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Public health and the re-emergence of Christchurch

22 August 2011 Media Release


Aftershocks, public health and the re-emergence of Christchurch

With continuing aftershocks and some Christchurch residents still coping with very basic living conditions, it is timely that the New Zealand College of Public Health Medicine Annual Scientific Meeting in Wellington this week will be examining how its Fellows continue to respond to the public health needs of a community still in shock.

Public health covers not only the prevention of disease on a population level; it also ensures the safety of our drinking water and other factors affecting our living environment.

Public health physicians have been at the forefront in both the response and recovery phases of the Christchurch earthquake. With many personally affected, they have continued to respond to the sometimes overwhelming public health needs and will present on all aspects of emergency preparedness and recovery.

Well regarded speakers from around New Zealand will be sharing their experiences and offer insight into how and where we build houses and apartments can have a profound effect on health. There are opportunities provided by the reconstruction of Christchurch. Public health physicians from Community and Public Health, Canterbury District Health Board, will be discussing in-depth how the February 22nd earthquake and ongoing aftershocks pose tremendous challenges and threats to public health, whilst also providing some exciting opportunities to rebuild a healthier Christchurch.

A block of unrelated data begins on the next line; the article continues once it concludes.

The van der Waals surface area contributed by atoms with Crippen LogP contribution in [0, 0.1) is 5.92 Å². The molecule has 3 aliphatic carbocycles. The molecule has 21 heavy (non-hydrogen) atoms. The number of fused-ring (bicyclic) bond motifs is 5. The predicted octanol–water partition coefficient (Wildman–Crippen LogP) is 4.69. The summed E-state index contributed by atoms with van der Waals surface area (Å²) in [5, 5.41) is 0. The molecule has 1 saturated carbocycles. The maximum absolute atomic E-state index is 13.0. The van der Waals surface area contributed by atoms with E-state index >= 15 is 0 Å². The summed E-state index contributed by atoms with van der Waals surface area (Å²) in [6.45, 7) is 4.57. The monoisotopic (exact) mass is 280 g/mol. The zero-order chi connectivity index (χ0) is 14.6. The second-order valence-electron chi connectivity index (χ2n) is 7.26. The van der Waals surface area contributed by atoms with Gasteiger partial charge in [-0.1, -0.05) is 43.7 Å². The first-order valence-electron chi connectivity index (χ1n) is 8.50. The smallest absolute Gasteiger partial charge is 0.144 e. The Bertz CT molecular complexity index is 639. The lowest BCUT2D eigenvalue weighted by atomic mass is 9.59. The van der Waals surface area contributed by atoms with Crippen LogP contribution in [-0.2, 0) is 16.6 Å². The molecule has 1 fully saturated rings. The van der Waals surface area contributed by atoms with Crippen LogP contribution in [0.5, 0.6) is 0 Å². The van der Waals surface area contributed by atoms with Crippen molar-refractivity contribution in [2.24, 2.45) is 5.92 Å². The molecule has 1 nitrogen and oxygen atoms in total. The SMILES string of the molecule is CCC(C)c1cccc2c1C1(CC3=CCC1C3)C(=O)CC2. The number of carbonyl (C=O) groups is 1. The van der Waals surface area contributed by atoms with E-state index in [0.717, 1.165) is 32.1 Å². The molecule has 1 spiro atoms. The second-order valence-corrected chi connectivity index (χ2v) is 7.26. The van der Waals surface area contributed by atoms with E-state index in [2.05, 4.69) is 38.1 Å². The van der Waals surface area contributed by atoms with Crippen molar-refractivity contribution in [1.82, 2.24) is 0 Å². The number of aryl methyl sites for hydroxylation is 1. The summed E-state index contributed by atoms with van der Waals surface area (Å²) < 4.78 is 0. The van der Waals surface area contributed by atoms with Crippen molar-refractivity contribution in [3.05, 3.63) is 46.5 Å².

Key note speaker, Professor Philippa Howden-Chapman will be presenting findings from community trials that support the importance of healthy housing to reduce poverty and improve health.

President of the College, Dr William Rainger says “Public health physicians play an important role in protecting the public. The earthquake in Christchurch has highlighted the quality of public health physicians in this country. It also shows how an effective public health service can prevent a disaster becoming an ongoing tragedy through the promotion of good public health practices and guarding against preventable illness.”

The New Zealand College of Public Health Medicine Annual Scientific Meeting will be held from 24-26th August 2011 in Wellington.

Ends

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